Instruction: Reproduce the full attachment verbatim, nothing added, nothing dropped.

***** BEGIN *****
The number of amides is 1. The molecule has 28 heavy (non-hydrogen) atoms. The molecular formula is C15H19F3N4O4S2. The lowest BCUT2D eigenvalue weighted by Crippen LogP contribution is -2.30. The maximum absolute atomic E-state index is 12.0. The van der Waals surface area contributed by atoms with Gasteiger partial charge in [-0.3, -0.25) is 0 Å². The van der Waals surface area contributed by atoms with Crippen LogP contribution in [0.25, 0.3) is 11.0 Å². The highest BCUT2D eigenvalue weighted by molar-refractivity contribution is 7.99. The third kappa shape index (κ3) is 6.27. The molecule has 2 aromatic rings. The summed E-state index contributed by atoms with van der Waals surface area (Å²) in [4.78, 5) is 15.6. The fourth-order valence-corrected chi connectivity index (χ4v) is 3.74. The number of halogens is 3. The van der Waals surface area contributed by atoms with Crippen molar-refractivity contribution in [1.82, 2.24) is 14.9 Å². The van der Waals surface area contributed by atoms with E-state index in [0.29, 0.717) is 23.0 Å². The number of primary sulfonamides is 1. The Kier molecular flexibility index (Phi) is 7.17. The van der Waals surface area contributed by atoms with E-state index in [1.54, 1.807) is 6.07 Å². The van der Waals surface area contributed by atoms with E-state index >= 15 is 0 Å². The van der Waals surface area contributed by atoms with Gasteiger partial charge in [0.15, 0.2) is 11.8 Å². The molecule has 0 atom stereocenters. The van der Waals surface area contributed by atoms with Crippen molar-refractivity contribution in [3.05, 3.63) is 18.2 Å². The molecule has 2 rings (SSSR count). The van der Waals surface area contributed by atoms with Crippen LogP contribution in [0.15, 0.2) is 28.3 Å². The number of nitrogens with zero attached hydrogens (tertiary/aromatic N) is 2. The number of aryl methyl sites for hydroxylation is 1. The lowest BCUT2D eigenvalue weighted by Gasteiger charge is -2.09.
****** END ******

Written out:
The number of amides is 1. The molecule has 28 heavy (non-hydrogen) atoms. The molecular formula is C15H19F3N4O4S2. The lowest BCUT2D eigenvalue weighted by Crippen LogP contribution is -2.30. The maximum absolute atomic E-state index is 12.0. The van der Waals surface area contributed by atoms with Gasteiger partial charge in [-0.3, -0.25) is 0 Å². The van der Waals surface area contributed by atoms with Crippen LogP contribution in [0.25, 0.3) is 11.0 Å². The highest BCUT2D eigenvalue weighted by molar-refractivity contribution is 7.99. The third kappa shape index (κ3) is 6.27. The molecule has 2 aromatic rings. The summed E-state index contributed by atoms with van der Waals surface area (Å²) in [4.78, 5) is 15.6. The fourth-order valence-corrected chi connectivity index (χ4v) is 3.74. The number of halogens is 3. The van der Waals surface area contributed by atoms with Crippen molar-refractivity contribution in [1.82, 2.24) is 14.9 Å². The van der Waals surface area contributed by atoms with E-state index in [0.29, 0.717) is 23.0 Å². The number of primary sulfonamides is 1. The Kier molecular flexibility index (Phi) is 7.17. The van der Waals surface area contributed by atoms with E-state index in [1.54, 1.807) is 6.07 Å². The van der Waals surface area contributed by atoms with E-state index >= 15 is 0 Å². The van der Waals surface area contributed by atoms with Gasteiger partial charge in [0.15, 0.2) is 11.8 Å². The molecule has 0 atom stereocenters. The van der Waals surface area contributed by atoms with Crippen molar-refractivity contribution in [3.05, 3.63) is 18.2 Å². The molecule has 2 rings (SSSR count). The van der Waals surface area contributed by atoms with Crippen LogP contribution in [0.15, 0.2) is 28.3 Å². The number of nitrogens with zero attached hydrogens (tertiary/aromatic N) is 2. The number of aryl methyl sites for hydroxylation is 1. The lowest BCUT2D eigenvalue weighted by Gasteiger charge is -2.09.